Let There Be Light, Again

Let There Be Light, Again

The way the Gospel of Mark tells the story of the crucifixion, Jesus has nothing eloquent to say in his final moments, nothing like, “Into your hands I commit my spirit” or “It is finished.” The way Mark tells the story, Jesus’ final moments include only him screaming and then dying (Mark 15:37). We’re meant to witness the complete agony and complete despair that Jesus is experiencing on this day. Mark wants us to know how miserable Jesus is, and to know that Jerusalem’s high priests, and the Roman government have done their worst to the Son of God. Human sin and brokenness have done their worst. And when the whole world has done its worst, the earth itself, the sky itself, creation itself reacts. Starting at noon and going for about three hours until the last minutes of Jesus’ life, the sun disappears, the sky goes dark, and darkness covers the whole earth (15:33). Some translations tell us that darkness covers the “whole land.” But the Greek word behind “land” is the same word for “earth,” and I get the sense that something is happening here that encompasses more than just a portion of real estate. The light went out, all of it. It’s in John’s Gospel that Jesus says, “I am the light of the world.” Mark tells us in his own way that Jesus is the light of the world by turning off the heavenly lights for three hours while the last ounces of life are suffocated out of Jesus.

The earth goes dark for three hours because Israel’s leaders, and because the Roman government, and because human sin did the darkest thing possible – we killed our own savior. The earth goes dark for three hours because creation is being rolled back. We’re reading Genesis 1 in reverse. Instead of light being spoken into existence by the Creator, light is retreating back into the nothingness that existed before. Creation itself is reacting to the depths of human wickedness. Creation is mourning the loss of its own light. The prophets Jeremiah (4:23-28) and Amos (8:9) said this kind of thing would happen when human injustice and corruption reach their peak.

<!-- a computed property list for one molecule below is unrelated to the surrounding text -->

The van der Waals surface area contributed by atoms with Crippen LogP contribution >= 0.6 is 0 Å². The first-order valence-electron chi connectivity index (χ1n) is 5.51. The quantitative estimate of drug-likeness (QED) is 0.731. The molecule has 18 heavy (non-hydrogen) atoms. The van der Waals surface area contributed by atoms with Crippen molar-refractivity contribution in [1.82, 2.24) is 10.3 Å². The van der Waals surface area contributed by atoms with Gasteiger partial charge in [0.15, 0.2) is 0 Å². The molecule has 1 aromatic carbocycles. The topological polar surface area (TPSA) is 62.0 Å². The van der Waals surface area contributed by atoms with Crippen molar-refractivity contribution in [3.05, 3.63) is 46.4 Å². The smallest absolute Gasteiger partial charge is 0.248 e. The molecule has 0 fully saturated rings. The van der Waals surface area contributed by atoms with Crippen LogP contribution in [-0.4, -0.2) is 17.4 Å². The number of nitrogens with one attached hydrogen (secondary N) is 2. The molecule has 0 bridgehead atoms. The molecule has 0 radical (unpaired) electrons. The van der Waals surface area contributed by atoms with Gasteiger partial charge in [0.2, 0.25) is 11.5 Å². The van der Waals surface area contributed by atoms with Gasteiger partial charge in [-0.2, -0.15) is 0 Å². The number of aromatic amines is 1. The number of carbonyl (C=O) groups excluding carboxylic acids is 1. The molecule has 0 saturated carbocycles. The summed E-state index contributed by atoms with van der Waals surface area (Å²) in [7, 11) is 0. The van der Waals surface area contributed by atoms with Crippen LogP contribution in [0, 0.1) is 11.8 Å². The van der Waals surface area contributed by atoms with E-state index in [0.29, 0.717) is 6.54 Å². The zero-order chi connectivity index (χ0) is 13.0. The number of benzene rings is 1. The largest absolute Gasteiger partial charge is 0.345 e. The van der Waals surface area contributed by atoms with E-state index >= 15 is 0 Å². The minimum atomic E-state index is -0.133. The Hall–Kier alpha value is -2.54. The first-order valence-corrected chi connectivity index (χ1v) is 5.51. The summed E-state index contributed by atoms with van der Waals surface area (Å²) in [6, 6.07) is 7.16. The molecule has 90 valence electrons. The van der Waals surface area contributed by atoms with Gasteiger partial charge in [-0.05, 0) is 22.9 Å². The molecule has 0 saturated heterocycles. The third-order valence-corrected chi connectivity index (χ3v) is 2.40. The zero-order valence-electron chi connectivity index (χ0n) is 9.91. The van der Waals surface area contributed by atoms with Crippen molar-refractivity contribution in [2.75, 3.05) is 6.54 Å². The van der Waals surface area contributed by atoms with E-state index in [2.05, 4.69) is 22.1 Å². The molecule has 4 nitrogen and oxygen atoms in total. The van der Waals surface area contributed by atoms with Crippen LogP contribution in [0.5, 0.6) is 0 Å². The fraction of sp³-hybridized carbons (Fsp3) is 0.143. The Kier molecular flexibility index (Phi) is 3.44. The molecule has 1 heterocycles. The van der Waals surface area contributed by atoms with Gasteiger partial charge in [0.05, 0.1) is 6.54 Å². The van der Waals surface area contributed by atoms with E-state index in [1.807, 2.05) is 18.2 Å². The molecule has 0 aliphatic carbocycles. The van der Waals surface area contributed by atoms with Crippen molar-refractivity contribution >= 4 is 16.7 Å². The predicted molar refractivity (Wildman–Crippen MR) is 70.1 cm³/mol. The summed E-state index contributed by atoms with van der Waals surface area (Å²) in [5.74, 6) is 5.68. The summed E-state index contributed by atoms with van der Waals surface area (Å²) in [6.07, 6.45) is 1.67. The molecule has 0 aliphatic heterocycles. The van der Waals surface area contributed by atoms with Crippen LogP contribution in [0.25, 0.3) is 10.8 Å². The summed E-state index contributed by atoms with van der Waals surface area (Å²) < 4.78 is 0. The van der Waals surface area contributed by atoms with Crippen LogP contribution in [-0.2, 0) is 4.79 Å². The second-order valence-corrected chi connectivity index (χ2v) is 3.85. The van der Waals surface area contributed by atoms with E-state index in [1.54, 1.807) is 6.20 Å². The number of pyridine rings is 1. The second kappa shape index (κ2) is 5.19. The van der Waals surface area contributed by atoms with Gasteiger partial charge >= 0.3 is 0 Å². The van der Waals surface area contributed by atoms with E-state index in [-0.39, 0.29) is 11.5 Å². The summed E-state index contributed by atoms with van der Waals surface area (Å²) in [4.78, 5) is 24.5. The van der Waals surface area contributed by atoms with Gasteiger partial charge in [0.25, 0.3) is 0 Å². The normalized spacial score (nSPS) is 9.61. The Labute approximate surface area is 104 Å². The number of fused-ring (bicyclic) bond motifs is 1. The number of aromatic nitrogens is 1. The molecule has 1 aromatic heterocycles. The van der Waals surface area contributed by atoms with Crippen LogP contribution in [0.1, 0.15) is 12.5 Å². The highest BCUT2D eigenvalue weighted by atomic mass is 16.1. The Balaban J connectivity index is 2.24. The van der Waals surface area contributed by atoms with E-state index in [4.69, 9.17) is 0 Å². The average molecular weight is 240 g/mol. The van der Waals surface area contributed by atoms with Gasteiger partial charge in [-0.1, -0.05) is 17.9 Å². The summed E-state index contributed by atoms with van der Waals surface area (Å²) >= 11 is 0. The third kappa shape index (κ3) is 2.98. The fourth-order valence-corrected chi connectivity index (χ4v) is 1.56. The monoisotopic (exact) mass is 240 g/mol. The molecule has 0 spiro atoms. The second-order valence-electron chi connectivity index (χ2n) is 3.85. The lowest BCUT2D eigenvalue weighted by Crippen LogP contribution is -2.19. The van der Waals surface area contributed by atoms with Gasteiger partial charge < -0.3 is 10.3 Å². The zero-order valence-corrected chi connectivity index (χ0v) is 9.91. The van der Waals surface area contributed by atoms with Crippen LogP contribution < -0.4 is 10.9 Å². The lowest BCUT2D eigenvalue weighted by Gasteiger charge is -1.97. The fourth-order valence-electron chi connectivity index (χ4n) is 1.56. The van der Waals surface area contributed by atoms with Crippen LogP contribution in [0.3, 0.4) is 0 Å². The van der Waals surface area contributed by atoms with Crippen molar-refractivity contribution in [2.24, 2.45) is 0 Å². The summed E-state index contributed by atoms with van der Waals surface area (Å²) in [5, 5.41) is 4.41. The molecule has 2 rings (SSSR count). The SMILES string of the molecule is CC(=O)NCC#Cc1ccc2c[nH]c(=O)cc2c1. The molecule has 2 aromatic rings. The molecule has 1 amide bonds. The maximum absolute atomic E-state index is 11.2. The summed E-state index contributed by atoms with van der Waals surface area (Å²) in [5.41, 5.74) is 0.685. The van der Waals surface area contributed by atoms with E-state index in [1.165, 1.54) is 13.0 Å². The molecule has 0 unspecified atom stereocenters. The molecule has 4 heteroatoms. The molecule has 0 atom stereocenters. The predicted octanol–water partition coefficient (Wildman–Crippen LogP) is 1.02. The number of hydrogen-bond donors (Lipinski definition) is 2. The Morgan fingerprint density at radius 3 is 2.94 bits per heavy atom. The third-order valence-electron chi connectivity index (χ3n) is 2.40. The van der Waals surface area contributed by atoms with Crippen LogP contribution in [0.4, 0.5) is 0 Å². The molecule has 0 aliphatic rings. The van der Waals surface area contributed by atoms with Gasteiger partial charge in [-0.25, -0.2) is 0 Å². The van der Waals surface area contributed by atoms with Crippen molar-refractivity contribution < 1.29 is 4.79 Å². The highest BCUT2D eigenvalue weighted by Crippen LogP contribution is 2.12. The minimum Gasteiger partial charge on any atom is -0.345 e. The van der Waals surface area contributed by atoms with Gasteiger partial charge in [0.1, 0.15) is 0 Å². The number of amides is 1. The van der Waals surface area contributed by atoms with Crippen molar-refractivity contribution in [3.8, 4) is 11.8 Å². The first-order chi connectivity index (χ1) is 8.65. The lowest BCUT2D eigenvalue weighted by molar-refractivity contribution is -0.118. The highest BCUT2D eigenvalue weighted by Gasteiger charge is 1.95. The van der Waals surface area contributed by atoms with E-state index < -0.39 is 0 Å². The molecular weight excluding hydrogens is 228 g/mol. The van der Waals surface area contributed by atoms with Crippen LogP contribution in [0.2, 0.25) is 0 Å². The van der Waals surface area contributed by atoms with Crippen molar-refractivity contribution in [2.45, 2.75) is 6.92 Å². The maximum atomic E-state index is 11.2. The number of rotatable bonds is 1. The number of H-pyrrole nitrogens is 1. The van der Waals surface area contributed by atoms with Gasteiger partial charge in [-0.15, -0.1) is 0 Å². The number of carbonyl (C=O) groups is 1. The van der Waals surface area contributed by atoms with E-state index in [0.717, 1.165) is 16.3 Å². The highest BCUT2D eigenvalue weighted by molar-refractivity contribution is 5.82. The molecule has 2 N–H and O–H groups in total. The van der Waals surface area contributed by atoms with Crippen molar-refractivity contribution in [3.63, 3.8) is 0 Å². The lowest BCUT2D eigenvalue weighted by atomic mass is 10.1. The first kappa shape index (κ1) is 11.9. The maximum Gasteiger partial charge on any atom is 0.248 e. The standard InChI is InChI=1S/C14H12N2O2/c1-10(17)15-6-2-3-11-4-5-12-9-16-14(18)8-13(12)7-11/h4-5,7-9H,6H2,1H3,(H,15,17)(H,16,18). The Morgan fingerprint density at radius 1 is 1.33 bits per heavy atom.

But even though the darkest possible thing happened, Jesus would not be constrained by it. He is risen. And Mark is practically winking at us when he tells us in his account of the resurrection that just as Jesus was raised, so was the sun (Mark 16:2). Now, Mark tells us this is all happening early in the morning, and of course we know that morning is when the sun rises. But Mark makes a point anyway to tell us that the sun has just risen, as if the new resurrected life of Jesus has given the sun new courage to start peaking its head up again. When Jesus died, the light went out, and now it is back, reemerging into creation. We’re no longer reading Genesis 1 in reverse. When Jesus is raised from the dead, God is saying once again, “Let there be light.” A new creation is walking out of the tomb and being spoken into existence. No amount of darkness, no amount of un-creation, could actually overcome the God who speaks light into existence and raises the dead.

Mark mentions the sunrise to tell us in his beautifully subtle way that Jesus has made us new. We belong to a completely new reality. We exist and live and walk in a new creation. Do we feel new, church? We should. You and I are defined by absolutely nothing and no one but the one who entered the darkest darkness, into the deepest depths of human suffering, into death and walked right out of it. That’s who defines us, church. He’s the only one who gets to tell us who we are, what we are, and what our reality really looks like.


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